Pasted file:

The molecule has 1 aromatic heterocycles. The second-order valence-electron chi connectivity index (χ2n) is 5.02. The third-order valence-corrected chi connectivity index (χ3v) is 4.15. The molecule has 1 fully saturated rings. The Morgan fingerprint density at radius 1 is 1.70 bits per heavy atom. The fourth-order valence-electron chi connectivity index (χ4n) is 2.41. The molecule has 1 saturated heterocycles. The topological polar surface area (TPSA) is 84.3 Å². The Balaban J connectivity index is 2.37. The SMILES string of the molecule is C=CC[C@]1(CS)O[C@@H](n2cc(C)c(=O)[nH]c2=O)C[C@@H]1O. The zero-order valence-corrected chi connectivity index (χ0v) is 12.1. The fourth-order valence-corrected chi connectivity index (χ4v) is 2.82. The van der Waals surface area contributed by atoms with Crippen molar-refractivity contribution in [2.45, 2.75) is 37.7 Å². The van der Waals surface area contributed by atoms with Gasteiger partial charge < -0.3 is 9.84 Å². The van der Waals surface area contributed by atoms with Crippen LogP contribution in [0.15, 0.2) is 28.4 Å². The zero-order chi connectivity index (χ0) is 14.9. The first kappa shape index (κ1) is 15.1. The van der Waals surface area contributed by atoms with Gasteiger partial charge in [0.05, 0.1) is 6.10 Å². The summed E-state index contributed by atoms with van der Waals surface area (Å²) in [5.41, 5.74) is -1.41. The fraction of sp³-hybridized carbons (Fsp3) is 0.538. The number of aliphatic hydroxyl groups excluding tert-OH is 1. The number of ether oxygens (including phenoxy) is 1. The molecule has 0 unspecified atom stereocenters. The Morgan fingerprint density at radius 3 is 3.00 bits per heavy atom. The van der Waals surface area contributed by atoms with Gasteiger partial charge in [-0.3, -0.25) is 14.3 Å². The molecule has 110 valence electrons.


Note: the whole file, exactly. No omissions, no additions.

The molecule has 1 aromatic heterocycles. The second-order valence-electron chi connectivity index (χ2n) is 5.02. The third-order valence-corrected chi connectivity index (χ3v) is 4.15. The molecule has 1 fully saturated rings. The Morgan fingerprint density at radius 1 is 1.70 bits per heavy atom. The fourth-order valence-electron chi connectivity index (χ4n) is 2.41. The molecule has 1 saturated heterocycles. The topological polar surface area (TPSA) is 84.3 Å². The Balaban J connectivity index is 2.37. The SMILES string of the molecule is C=CC[C@]1(CS)O[C@@H](n2cc(C)c(=O)[nH]c2=O)C[C@@H]1O. The zero-order valence-corrected chi connectivity index (χ0v) is 12.1. The fourth-order valence-corrected chi connectivity index (χ4v) is 2.82. The van der Waals surface area contributed by atoms with Crippen molar-refractivity contribution in [2.45, 2.75) is 37.7 Å². The van der Waals surface area contributed by atoms with Gasteiger partial charge < -0.3 is 9.84 Å². The van der Waals surface area contributed by atoms with Crippen LogP contribution in [0.15, 0.2) is 28.4 Å². The zero-order chi connectivity index (χ0) is 14.9. The first kappa shape index (κ1) is 15.1. The van der Waals surface area contributed by atoms with Gasteiger partial charge in [0.05, 0.1) is 6.10 Å². The summed E-state index contributed by atoms with van der Waals surface area (Å²) in [5.41, 5.74) is -1.41. The fraction of sp³-hybridized carbons (Fsp3) is 0.538. The number of aliphatic hydroxyl groups excluding tert-OH is 1. The number of ether oxygens (including phenoxy) is 1. The molecule has 0 unspecified atom stereocenters. The Morgan fingerprint density at radius 3 is 3.00 bits per heavy atom. The van der Waals surface area contributed by atoms with Gasteiger partial charge in [-0.3, -0.25) is 14.3 Å². The molecule has 110 valence electrons.